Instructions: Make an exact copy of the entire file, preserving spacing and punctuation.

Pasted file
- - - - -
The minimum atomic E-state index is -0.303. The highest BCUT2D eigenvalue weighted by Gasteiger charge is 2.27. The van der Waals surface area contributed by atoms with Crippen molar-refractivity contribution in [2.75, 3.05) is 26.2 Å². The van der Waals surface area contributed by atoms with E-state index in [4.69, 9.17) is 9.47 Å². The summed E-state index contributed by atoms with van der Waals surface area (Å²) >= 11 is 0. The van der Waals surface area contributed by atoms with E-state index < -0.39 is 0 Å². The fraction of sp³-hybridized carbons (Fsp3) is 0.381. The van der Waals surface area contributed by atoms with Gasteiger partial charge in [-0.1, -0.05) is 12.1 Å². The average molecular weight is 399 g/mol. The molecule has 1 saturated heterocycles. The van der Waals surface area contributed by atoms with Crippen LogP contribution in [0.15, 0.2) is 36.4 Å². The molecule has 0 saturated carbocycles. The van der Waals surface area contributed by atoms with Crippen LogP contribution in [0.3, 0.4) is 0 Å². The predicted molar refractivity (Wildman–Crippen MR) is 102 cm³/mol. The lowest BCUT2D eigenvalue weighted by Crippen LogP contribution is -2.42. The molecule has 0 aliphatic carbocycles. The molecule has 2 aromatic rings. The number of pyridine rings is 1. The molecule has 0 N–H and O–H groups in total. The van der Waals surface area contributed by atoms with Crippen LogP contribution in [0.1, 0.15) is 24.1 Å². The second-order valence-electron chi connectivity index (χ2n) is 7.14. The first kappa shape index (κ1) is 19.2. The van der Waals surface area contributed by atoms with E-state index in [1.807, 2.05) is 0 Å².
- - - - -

The minimum atomic E-state index is -0.303. The highest BCUT2D eigenvalue weighted by Gasteiger charge is 2.27. The van der Waals surface area contributed by atoms with Crippen molar-refractivity contribution in [2.75, 3.05) is 26.2 Å². The van der Waals surface area contributed by atoms with E-state index in [4.69, 9.17) is 9.47 Å². The summed E-state index contributed by atoms with van der Waals surface area (Å²) >= 11 is 0. The van der Waals surface area contributed by atoms with E-state index < -0.39 is 0 Å². The fraction of sp³-hybridized carbons (Fsp3) is 0.381. The van der Waals surface area contributed by atoms with Gasteiger partial charge in [-0.1, -0.05) is 12.1 Å². The average molecular weight is 399 g/mol. The molecule has 1 saturated heterocycles. The van der Waals surface area contributed by atoms with Crippen LogP contribution in [0.15, 0.2) is 36.4 Å². The molecule has 0 saturated carbocycles. The van der Waals surface area contributed by atoms with Crippen LogP contribution in [0.3, 0.4) is 0 Å². The predicted molar refractivity (Wildman–Crippen MR) is 102 cm³/mol. The lowest BCUT2D eigenvalue weighted by Crippen LogP contribution is -2.42. The molecule has 0 aliphatic carbocycles. The molecule has 2 aromatic rings. The number of pyridine rings is 1. The molecule has 0 N–H and O–H groups in total. The van der Waals surface area contributed by atoms with Crippen LogP contribution in [0.1, 0.15) is 24.1 Å². The second-order valence-electron chi connectivity index (χ2n) is 7.14. The first kappa shape index (κ1) is 19.2. The van der Waals surface area contributed by atoms with E-state index in [1.807, 2.05) is 0 Å².